The beauty, and frustration, of history are the differing opinions by experts regarding what actually happened. After all, since the parties involved are long gone, it’s difficult to be precise.
So it is with the history of not only painting (with researchers propounding both Europe and Indonesia as sites with the oldest works, and dates ranging initially from 10,000 to a present consensus of 40,000 years ago), but with the frames that surround the paintings. One voice in the framing world, Church Hill Classics, asserts that frames have existed since the second century B.C., when borders were drawn around Etruscan cave paintings, while the UK’s Paul Mitchell Ltd, specializing in antique and reproduction frames, pinpoints framing’s origins to the embellishment of vase and tomb artwork around that same date . . . or a thousand years earlier.
Technicalities aside, framing artwork has been around for a long time, and as any college student with posters on the wall can attest, a formal outside border makes all the difference in whether the room feels like a dorm, or a home. It enhances, it upgrades, it protects.
“For all practical purposes, it holds the guts of the frame package together, and acts as another barrier to protect the art,” says Lael Loyd, principal framer at Wenaha Gallery in Dayton, WA. “The frame is the last line of defense against the elements from the side.”
While it can be as simple as strips of barn wood (hopefully without the splinters) to the ornately crafted, gold-leaf gilded frames associated with 19th century French landscapes, the final choice, Loyd observes, strongly depends upon the artwork within.
“The frames, like the lamps, floor rugs, couches, and mirrors, should never detract from the room. We encourage each piece to be designed for what it needs, keeping in mind the environment it will live in.”
Like that interior furniture and decor, framing goes “in” and “out” of mode, Loyd says, explaining that the manufacturers of commercial framing keep an alert eye on the home interior market, introducing styles that are trendy without being “faddy.” Some elements, however, are like the little black dress — always perfect, and always timeless:
“Basic black, gold and silver always win . . . Browns, in a variety of tones, mahogany, black and shades of gold, silver and bronze are what I use most.”
Loyd has designed framing packages for everything from what one would expect to frame — a painting, a poster, certificates and diplomas — to the more unusual — a fossilized rock, a piece of the Torah (“No pressure there!”), a softball outfit including the ball and bat, a World War I Service Banner encased in glass on both sides. Her most challenging 3-D framing commission was her first, a Victorian shadow box that included a feather, pair of gloves, book, buttons, pocket watch, and more.
“I was terrified! I took a long time because I couldn’t wrap my head around it. I used techniques I didn’t know existed until, and in the end, it is one of my favorite designs.”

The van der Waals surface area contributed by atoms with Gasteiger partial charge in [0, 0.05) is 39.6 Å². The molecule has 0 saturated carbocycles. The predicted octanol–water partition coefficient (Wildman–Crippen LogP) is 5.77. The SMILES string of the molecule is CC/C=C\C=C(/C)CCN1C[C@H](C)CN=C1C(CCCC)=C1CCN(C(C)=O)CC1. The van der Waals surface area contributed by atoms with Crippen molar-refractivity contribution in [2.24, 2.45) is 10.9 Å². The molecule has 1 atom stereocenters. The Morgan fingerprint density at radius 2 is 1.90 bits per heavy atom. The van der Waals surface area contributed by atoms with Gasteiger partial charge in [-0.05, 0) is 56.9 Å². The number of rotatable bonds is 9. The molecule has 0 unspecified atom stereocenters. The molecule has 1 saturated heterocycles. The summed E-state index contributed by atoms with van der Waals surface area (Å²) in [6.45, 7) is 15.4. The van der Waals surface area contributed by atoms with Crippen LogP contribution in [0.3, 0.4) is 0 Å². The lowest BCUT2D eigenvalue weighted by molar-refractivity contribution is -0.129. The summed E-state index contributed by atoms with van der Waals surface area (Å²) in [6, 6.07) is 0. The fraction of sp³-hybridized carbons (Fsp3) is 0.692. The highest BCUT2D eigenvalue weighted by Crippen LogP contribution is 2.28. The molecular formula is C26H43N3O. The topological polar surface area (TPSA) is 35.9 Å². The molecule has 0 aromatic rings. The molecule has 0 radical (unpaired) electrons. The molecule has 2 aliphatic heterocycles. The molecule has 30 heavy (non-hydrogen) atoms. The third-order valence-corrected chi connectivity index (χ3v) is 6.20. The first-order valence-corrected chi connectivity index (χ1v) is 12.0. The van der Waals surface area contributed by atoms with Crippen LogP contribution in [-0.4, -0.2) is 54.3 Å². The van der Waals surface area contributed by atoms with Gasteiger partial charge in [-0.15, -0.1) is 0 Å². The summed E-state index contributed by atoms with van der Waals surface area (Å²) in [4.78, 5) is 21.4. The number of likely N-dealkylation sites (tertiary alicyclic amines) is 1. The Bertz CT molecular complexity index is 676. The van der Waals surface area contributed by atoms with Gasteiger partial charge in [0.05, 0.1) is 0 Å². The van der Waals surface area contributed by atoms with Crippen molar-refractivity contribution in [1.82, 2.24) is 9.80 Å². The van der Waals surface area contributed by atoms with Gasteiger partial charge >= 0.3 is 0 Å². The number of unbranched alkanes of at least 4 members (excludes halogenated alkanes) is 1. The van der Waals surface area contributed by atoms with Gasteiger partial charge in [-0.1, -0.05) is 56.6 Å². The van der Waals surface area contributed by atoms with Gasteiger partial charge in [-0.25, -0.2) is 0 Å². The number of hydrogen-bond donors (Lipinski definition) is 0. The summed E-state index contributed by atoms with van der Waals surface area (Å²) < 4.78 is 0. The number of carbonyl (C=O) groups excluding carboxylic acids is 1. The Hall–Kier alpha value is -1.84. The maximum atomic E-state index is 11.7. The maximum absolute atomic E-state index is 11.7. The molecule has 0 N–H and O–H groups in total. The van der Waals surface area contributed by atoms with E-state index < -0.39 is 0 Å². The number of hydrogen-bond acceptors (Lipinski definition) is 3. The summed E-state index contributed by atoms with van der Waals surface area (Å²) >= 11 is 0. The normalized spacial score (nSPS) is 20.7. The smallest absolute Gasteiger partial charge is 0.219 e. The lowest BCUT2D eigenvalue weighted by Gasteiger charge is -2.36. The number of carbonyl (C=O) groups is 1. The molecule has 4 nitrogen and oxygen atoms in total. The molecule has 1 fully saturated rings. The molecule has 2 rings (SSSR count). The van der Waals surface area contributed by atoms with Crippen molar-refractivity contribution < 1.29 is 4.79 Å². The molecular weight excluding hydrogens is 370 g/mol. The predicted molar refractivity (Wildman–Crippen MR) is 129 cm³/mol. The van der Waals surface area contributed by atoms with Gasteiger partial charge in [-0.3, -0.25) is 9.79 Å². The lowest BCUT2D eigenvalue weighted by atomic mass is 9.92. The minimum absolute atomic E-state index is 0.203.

Some frames are works of art in their own right, and within the museum art world, curators are paying increased attention to this fundamental, but easily overlooked, element to the finished art package. In 2015, The National Gallery in London presented a 5-month exhibition entitled Frames in Focus: Sansovino Frames, featuring elaborately designed frames from the 16th century. It is the first in a series of exhibitions that the gallery plans on frames.
For the average person, however, what needs to be framed probably won’t be found in a museum, although this does not mean that the work doesn’t have meaning.
“I love the designs that come with a story,” Loyd says, “like a child’s refrigerator art housed in a basic frame, and the child comes in and clings to the framed piece, or the photo of a prize-winning husky, with ribbon included, and the owner brings out a Kleenex because the beloved dog has passed away and we’re now working to display a memory.
“It’s history, living history, preserved and protected for future generations.”
Framing Extravaganza is the Pacific Northwest Art Event from Monday, March 28 through Saturday, April 23. Both ready-made frames and a select inventory of link molding (from which custom frames are made) will be deeply discounted as the gallery makes room for additional frame styles and colors.
Contact the gallery, located at 219 East Main Street, Dayton, WA, by phone at 509.382.2124 or e-mail firstname.lastname@example.org. Gallery hours are 9 a.m. to 6 p.m. from Monday through Saturday, and by appointment. Visit the Wenaha Gallery website online at www.wenaha.com.
Wenaha Gallery is your destination location for Greenwich Workshop Fine Art Prints, professional customized framing, and original fine art paintings and sculpture by notable Pacific Northwest artists. Books, gifts, note cards, jigsaw puzzles, and more are also available. Visit at 219 East Main, Dayton, WA.
This article was written by Carolyn Henderson.